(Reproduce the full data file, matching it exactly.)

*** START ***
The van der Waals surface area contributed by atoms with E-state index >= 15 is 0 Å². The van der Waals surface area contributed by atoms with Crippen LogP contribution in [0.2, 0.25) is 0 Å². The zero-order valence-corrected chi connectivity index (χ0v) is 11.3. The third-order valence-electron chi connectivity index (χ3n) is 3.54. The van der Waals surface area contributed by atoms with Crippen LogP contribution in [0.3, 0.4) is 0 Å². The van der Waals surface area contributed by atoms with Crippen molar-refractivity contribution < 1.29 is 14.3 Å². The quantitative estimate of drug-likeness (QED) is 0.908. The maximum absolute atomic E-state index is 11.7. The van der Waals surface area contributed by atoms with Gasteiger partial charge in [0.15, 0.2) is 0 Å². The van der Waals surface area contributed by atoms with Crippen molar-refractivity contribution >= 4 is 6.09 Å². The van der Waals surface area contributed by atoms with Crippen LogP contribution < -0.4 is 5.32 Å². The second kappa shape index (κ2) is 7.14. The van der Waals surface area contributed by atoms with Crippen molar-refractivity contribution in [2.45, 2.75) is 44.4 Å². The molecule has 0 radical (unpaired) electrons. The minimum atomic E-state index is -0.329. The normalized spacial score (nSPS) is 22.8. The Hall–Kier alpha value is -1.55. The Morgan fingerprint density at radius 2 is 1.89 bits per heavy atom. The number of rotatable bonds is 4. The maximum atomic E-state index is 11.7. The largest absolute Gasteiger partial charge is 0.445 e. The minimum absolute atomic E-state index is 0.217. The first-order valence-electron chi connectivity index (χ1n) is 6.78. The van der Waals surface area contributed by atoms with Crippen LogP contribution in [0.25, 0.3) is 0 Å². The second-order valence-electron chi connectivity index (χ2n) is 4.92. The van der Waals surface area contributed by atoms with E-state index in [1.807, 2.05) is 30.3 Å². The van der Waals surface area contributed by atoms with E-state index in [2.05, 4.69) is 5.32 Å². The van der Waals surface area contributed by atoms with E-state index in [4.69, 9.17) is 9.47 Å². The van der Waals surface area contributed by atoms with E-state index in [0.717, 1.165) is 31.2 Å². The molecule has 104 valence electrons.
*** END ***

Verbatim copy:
The van der Waals surface area contributed by atoms with E-state index >= 15 is 0 Å². The van der Waals surface area contributed by atoms with Crippen LogP contribution in [0.2, 0.25) is 0 Å². The zero-order valence-corrected chi connectivity index (χ0v) is 11.3. The third-order valence-electron chi connectivity index (χ3n) is 3.54. The van der Waals surface area contributed by atoms with Crippen LogP contribution in [0.3, 0.4) is 0 Å². The van der Waals surface area contributed by atoms with Crippen molar-refractivity contribution < 1.29 is 14.3 Å². The quantitative estimate of drug-likeness (QED) is 0.908. The maximum absolute atomic E-state index is 11.7. The van der Waals surface area contributed by atoms with Gasteiger partial charge in [0.15, 0.2) is 0 Å². The van der Waals surface area contributed by atoms with Crippen molar-refractivity contribution >= 4 is 6.09 Å². The van der Waals surface area contributed by atoms with Crippen LogP contribution < -0.4 is 5.32 Å². The second kappa shape index (κ2) is 7.14. The van der Waals surface area contributed by atoms with Crippen molar-refractivity contribution in [2.45, 2.75) is 44.4 Å². The molecule has 0 radical (unpaired) electrons. The minimum atomic E-state index is -0.329. The normalized spacial score (nSPS) is 22.8. The Hall–Kier alpha value is -1.55. The Morgan fingerprint density at radius 2 is 1.89 bits per heavy atom. The number of rotatable bonds is 4. The maximum atomic E-state index is 11.7. The largest absolute Gasteiger partial charge is 0.445 e. The minimum absolute atomic E-state index is 0.217. The first-order valence-electron chi connectivity index (χ1n) is 6.78. The van der Waals surface area contributed by atoms with Crippen LogP contribution in [0.25, 0.3) is 0 Å². The second-order valence-electron chi connectivity index (χ2n) is 4.92. The van der Waals surface area contributed by atoms with E-state index in [1.807, 2.05) is 30.3 Å². The van der Waals surface area contributed by atoms with E-state index in [2.05, 4.69) is 5.32 Å². The van der Waals surface area contributed by atoms with E-state index in [4.69, 9.17) is 9.47 Å². The van der Waals surface area contributed by atoms with E-state index in [0.717, 1.165) is 31.2 Å². The molecule has 104 valence electrons.